Harrow Council became the latest authority to officially declare a climate emergency, despite concerns from the Conservative opposition that its definition needed “beefing up”.

It passed a motion last night (July 18), noting that it will aim to help make the borough carbon neutral by 2030.

The council also called on the Government to provide more support and vowed to work with outside bodies to improve the area’s environment.

But the borough’s Conservative Group put forward a series of amendments to the motion, including developing a “clearer” process on how the council will achieve its aims.

Cllr Paul Osborn, leader of Harrow Conservatives, suggested that the current administration had “jumped on the bandwagon” following recent climate change protests.

He said his group’s amendments were “positive and helpful” when it comes to dealing with the environment.

They included “beefing up” the details of the proposed ‘working group’, such as appointing the council leader as chairman, involving the council’s chief executive and monthly meetings.

He added that 2050 would be a more suitable target date for carbon neutrality, with his deputy leader, Cllr Marilyn Ashton, describing this as “more realistic”.

“I think our amendments are very reasonable – we’re all worried for our children, our grandchildren and the future of this planet,” she said.

But their suggestions were rejected by the majority Labour council, which stood by its original definitions.

Cllr Sue Anderson, who brought the motion, said: “This is a really serious issue – man-made climate change is a fact.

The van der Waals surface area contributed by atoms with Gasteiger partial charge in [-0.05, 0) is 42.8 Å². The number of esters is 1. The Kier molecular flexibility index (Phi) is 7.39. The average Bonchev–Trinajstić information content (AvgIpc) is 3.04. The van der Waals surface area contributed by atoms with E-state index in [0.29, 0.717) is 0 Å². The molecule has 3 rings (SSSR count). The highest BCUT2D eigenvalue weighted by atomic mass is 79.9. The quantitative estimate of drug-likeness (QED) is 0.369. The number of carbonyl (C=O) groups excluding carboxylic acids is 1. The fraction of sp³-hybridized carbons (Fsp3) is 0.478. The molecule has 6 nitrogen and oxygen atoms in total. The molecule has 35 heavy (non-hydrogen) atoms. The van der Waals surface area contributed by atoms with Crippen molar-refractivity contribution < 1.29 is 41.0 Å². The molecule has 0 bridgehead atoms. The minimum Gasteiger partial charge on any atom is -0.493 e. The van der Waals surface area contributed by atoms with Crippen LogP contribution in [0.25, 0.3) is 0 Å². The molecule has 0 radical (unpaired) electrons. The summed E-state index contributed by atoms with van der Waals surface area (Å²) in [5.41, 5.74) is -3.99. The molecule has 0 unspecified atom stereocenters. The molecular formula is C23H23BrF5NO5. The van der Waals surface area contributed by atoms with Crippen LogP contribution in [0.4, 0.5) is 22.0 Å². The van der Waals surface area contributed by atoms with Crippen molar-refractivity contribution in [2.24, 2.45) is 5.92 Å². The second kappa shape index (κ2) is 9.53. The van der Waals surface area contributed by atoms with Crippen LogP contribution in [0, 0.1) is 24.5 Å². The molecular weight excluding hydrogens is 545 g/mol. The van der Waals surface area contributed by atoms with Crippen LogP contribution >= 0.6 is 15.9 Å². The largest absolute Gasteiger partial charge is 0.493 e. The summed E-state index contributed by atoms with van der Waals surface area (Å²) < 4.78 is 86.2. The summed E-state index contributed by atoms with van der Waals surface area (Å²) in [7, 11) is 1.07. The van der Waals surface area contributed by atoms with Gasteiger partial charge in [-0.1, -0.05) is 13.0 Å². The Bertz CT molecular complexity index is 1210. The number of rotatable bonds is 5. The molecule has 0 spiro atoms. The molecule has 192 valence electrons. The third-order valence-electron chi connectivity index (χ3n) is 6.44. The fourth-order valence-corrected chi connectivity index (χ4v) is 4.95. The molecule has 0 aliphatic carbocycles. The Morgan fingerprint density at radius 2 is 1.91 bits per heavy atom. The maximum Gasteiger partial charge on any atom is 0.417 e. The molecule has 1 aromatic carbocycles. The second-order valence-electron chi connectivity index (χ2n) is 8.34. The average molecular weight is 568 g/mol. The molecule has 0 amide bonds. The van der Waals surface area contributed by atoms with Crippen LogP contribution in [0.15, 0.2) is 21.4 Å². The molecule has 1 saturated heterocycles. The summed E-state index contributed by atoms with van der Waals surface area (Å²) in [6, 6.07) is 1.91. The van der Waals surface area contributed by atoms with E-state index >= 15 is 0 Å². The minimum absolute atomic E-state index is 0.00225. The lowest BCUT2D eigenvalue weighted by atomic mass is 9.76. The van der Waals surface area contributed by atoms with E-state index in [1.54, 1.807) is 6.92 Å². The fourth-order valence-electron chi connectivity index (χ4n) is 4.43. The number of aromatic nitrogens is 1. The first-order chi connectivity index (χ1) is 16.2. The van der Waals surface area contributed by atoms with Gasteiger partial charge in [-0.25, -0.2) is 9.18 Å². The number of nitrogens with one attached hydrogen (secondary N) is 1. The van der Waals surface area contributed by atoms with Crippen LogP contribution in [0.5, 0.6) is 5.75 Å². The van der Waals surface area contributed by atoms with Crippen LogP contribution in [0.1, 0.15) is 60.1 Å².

“In our own way we can all do something about it and we, as a council, have a climate change strategy in place.

“It is something we have to get to grips with if we want to see a better future.”

She was supported by Cllr Kareema Marikar, who said it was “important not to be left behind” and there is limited time to act before there is “permanent damage” to the planet.

Before the debate, Cllr Graham Henson, leader of Harrow Council, described the Government’s approach to climate change as “shocking”.

The motion calls on the Government to “provide the necessary powers and resources to make local action on climate change easier”.

This was removed as part of the Conservative amendments while an acknowledgement that both leading parties have “led the world in reducing greenhouse gases” was added.

Tory councillor Norman Stevenson said it was wrong to accuse the current Government of inaction.

He said it has been “accoladed” for its efforts, particularly around its approach to improving recycling across the country.